BEIJING (Reuters) – A blanket of humid, still air resulting in smog that is expected to shroud Beijing for at least three days triggered the capital’s first ever pollution “red alert” on Tuesday as many residents ignored warnings to limit their time outdoors.
By early morning, hundreds of people, including toddlers, had packed Tiananmen Square to watch the flag-raising ceremony, according to photos by state news agency Xinhua.
State radio said some people were ignoring vehicle use restrictions, which on Tuesday banned vehicles with odd numbers at the end of the licence plate getting on the roads, though the roads were noticably quieter.
Environment Minister Chen Jining called a special meeting on Monday night to urge more supervision in Beijing and its surrounding cities including Tianjin as he increased the number of environmental inspection teams to 12, according to ThePaper.cn, a state-backed news website.
Although smog has always been a public health concern in Beijing, the government’s response system has come under extra scrutiny in the past week because it came under heavy criticism for not issuing a red alert during an episode of heavy smog which exceeded hazardous levels. Chinese researchers have identified pollution as a major source of unrest around the country.
Greenpeace called the red alert “a welcome sign of a different attitude from the Beijing government”.
“From repudiating PM2.5 (particulate matter with a diameter of 2.5 micrometers) to today’s issuance of a red alert, in just a few years, this is a near-revolutionary change in thinking”, Hu Xijin, the editor-in-chief of the influential state-run Global Times tabloid, wrote on his microblog on Tuesday.
The Beijing City Emergency Office said “still weather, reduced cold temperatures and an increase in humidity” prompted the red alert, according to Xinhua.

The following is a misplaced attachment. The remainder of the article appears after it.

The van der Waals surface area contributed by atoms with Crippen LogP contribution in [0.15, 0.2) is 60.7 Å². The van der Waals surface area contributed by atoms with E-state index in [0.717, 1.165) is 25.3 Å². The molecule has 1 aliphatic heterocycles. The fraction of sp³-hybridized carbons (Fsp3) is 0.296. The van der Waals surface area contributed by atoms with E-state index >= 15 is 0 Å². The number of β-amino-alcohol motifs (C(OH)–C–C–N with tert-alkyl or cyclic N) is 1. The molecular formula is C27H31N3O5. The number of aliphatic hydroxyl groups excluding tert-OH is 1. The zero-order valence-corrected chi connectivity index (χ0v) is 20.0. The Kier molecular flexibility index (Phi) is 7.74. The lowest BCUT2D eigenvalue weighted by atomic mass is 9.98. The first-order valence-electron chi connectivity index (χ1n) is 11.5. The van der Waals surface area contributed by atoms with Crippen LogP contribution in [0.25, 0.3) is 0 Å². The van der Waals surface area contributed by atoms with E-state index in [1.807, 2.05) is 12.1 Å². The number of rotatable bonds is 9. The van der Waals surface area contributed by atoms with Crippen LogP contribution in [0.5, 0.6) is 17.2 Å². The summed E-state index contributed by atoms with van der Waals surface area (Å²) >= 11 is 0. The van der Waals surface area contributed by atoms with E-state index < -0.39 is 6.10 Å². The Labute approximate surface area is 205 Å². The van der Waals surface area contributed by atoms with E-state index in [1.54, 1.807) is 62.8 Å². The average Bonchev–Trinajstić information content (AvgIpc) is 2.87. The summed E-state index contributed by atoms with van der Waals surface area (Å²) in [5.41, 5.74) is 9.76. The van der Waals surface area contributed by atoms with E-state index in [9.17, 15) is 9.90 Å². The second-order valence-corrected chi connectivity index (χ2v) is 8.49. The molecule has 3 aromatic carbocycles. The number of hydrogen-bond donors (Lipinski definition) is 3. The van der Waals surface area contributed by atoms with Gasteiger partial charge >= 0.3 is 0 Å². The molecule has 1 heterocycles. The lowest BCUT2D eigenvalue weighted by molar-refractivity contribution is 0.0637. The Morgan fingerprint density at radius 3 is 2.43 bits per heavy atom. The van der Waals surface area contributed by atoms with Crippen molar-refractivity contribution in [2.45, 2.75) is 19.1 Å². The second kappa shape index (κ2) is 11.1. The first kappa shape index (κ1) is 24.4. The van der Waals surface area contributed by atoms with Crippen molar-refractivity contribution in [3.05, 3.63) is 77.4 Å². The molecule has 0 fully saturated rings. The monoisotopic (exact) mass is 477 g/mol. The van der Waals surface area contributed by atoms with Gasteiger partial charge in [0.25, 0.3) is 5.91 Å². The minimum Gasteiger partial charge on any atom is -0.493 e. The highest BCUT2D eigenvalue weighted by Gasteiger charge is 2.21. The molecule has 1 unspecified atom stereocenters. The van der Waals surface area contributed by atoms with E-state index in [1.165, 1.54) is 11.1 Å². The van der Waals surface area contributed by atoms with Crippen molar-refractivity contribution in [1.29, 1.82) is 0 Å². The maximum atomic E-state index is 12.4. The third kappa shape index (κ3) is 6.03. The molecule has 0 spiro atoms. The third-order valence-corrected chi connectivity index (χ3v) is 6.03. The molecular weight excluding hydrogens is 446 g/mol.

A red alert means that 30 percent of vehicles will be taken off the roads, heavy vehicles will be banned, most schools will be advised to cancel classes, businesses are recommended to implement flexible working hours and all “large-scale, outdoor activities” should be stopped.
Despite this, many residents tried to circumvent the rules. State radio showed a picture on its official microblog of a policeman removing paper stuck to a vehicle’s licence plate to obscure its final digit.
By late morning on Tuesday, the U.S. embassy’s monitoring station recorded an air quality index of 250, which puts air pollution levels in the “unhealthy” region.
Those who did struggle to the office posted pictures on social media of themselves wearing industrial-strength face masks.
“I feel like I’m engaged in chemical warfare,” wrote one commuter.
Still, the ruling Communist Party’s official People’s Daily, without a hint of irony, praised China’s contribution to fighting climate change in a commentary on Tuesday, written to coincide with the Paris climate talks.
“People everywhere are looking forward to China’s continuous progress on the road to green development, acting as a model for the world to tackle the challenge of climate change.”
(Reporting by Sui-Lee Wee, Ben Blanchard and Beijing Newsroom)